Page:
From the Worldwide Faith News archives www.wfn.org
CHURCH LEADER FEARS "STAGNATION"
04 May 1996 21:50:33
95396 CHURCH LEADER FEARS "STAGNATION"
IN NORTHERN IRELAND POLITICAL SITUATION
by Jerry L. Van Marter
BELFAST, Northern Ireland--The cease-fire between the Catholic Irish
Republican Army (IRA) and various Protestant militias is a little over a
year old now, but the euphoria over the end of the violence is in danger of
giving way to apathy as long-term political solutions to "the troubles"
here fail to emerge.
"The euphoria after the cease-fire was wonderful," said David Stevens,
a Presbyterian lay person who is executive director of the Irish Council of
Churches, in an Oct. 18 interview with the Presbyterian News Service. "But
that is now creeping into stagnation and complacency and should not be the
order of the day."
The range of options advocated by various parties in Northern Ireland
is vast and the complexities of each option -- from unification with the
Republic of Ireland (Republicanism) to union with Great Britain (Unionism)
to various limited self-rule options in between -- are so tangled that
"all-party" talks have not been agreed on as yet.
With the cease-fire holding but the political process stalled, Stevens
said, sectarianism has become more overt. "Protestants and Catholics alike
feel freer to desecrate churches or burn Orange Halls (Protestant clubs
similar to Masonic lodges) because they don't have to fear that the guns
will come out."
People in "normal" societies take much for granted, Stevens said.
Government, for example, transcends internal divisions among people to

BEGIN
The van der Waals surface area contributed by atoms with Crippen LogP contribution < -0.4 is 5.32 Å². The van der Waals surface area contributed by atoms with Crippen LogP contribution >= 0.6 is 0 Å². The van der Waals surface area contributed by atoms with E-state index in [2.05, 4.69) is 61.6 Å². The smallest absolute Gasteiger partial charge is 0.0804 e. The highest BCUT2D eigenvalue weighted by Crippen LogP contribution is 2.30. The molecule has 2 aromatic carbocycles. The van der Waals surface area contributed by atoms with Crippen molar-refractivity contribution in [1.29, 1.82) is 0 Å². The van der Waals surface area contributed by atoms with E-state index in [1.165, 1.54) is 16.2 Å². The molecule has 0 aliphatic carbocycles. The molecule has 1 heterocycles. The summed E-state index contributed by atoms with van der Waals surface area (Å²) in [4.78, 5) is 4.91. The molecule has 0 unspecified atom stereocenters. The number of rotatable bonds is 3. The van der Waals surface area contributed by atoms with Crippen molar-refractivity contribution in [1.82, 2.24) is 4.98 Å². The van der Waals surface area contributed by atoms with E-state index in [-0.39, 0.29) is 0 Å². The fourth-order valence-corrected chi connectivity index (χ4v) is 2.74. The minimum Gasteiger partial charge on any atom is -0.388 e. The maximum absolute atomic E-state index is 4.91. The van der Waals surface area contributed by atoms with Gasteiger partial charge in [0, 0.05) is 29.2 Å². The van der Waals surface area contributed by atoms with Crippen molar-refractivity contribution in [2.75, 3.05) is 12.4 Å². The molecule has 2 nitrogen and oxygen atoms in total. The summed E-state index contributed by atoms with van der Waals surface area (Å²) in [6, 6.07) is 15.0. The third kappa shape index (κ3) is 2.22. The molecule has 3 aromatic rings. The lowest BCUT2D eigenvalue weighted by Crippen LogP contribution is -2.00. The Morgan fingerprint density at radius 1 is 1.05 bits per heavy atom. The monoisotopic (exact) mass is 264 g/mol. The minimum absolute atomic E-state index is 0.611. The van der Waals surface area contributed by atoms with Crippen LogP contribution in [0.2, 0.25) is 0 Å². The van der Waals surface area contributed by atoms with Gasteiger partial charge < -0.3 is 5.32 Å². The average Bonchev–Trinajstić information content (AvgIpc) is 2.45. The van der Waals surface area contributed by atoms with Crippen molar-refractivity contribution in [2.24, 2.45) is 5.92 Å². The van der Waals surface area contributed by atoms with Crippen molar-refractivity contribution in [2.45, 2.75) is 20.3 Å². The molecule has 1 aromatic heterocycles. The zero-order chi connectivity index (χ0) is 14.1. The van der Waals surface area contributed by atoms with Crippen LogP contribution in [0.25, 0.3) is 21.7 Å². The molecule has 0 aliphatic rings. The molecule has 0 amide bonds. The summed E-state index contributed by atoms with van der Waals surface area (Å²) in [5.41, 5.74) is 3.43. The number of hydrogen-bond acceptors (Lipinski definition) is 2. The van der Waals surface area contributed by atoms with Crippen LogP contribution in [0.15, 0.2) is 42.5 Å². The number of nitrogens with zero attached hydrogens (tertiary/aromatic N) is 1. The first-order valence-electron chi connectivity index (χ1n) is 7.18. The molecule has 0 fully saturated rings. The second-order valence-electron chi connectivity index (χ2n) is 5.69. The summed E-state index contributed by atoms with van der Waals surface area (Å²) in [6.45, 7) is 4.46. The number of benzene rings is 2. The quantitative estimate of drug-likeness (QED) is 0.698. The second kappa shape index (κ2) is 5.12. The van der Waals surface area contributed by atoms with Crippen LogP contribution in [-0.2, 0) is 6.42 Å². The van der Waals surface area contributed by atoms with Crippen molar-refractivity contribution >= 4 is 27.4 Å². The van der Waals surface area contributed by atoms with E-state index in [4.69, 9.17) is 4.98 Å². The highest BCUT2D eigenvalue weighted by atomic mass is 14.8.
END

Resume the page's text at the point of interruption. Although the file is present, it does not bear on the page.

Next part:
provide for the perceived "common good." But in a divided society like
Northern Ireland, "fear and threat overcome the common interest," further
exacerbating the internal conflicts.
What people in Northern Ireland have to come to realize, Stevens
continued, is that "compromise is not about loving your neighbor -- it's
about conceding space to others in order to guarantee your own."
This inability to compromise for the common good extends to Northern
Ireland's churches. The Irish Council of Churches, founded in 1922,
includes the Presbyerians, Anglicans and Methodists -- more than half the
population of Northern Ireland, which is about 1.5 million. "The
question," said Stevens, "is whether we can create one body, including the
The burden for such cooperation falls most heavily on the Protestants,
Stevens continued, who he described as having generally "strong
anti-ecumenical, anti-Catholic feelings." In contrast, he has not found
Catholics to be particularly anti-Protestant.
"Presbyterians have made strong statements about particular instances
of injustice in Northern Ireland," he said, "but have not been as insistent
about addressing systematic patterns of injustice here."
Stevens said the key to long-term political solutions is the building
up of trust between the Protestant and Catholic communities of Northern
Ireland. "With trust everything is possible," he said. "Without trust
nothing is possible."
And so far those politicians willing to take the first trusting steps
toward reconciliation commit political suicide. "History shows that voters
will not support risk-takers," said Stevens wistfully.
"There are three motivators in human nature -- fear, self-interest and
altruism," Stevens concluded, "and unfortunately altruism is the weakest."
For more information contact Presbyterian News Service
Presbyterian Church (U.S.A.), Louisville, KY 40202
phone 502-569-5504 fax 502-569-8073
E-mail PCUSA.NEWS@pcusa.org Web page: http://www.pcusa.org
Browse month . . .
Browse month (sort by Source) . . .
Advanced Search & Browse . . .